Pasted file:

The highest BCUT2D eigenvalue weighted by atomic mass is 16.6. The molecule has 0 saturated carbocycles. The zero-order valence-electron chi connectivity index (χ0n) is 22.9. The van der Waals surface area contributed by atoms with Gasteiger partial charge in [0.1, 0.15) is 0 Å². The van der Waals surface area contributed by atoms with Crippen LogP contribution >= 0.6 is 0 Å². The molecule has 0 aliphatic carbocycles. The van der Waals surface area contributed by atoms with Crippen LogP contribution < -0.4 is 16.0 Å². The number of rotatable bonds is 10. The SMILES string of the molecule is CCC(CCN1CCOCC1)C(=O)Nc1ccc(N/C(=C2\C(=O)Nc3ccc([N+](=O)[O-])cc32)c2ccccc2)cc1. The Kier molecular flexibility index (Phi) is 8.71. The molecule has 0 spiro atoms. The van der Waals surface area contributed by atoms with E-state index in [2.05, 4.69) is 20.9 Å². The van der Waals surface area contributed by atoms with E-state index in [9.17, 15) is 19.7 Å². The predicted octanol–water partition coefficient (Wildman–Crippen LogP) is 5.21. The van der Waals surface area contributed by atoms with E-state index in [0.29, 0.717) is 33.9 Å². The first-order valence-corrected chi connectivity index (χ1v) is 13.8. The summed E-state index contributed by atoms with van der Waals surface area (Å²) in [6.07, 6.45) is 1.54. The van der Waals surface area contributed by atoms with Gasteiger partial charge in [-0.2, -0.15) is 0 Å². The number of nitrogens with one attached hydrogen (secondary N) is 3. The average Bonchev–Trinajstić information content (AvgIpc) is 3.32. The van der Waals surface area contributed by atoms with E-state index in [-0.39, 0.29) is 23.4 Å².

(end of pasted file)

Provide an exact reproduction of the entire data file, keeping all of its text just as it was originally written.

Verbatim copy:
The highest BCUT2D eigenvalue weighted by atomic mass is 16.6. The molecule has 0 saturated carbocycles. The zero-order valence-electron chi connectivity index (χ0n) is 22.9. The van der Waals surface area contributed by atoms with Gasteiger partial charge in [0.1, 0.15) is 0 Å². The van der Waals surface area contributed by atoms with Crippen LogP contribution >= 0.6 is 0 Å². The molecule has 0 aliphatic carbocycles. The van der Waals surface area contributed by atoms with Crippen LogP contribution < -0.4 is 16.0 Å². The number of rotatable bonds is 10. The SMILES string of the molecule is CCC(CCN1CCOCC1)C(=O)Nc1ccc(N/C(=C2\C(=O)Nc3ccc([N+](=O)[O-])cc32)c2ccccc2)cc1. The Kier molecular flexibility index (Phi) is 8.71. The molecule has 0 spiro atoms. The van der Waals surface area contributed by atoms with E-state index in [2.05, 4.69) is 20.9 Å². The van der Waals surface area contributed by atoms with E-state index in [9.17, 15) is 19.7 Å². The predicted octanol–water partition coefficient (Wildman–Crippen LogP) is 5.21. The van der Waals surface area contributed by atoms with E-state index in [0.29, 0.717) is 33.9 Å². The first-order valence-corrected chi connectivity index (χ1v) is 13.8. The summed E-state index contributed by atoms with van der Waals surface area (Å²) in [6.07, 6.45) is 1.54. The van der Waals surface area contributed by atoms with Gasteiger partial charge in [-0.2, -0.15) is 0 Å². The number of nitrogens with one attached hydrogen (secondary N) is 3. The average Bonchev–Trinajstić information content (AvgIpc) is 3.32. The van der Waals surface area contributed by atoms with E-state index in [-0.39, 0.29) is 23.4 Å².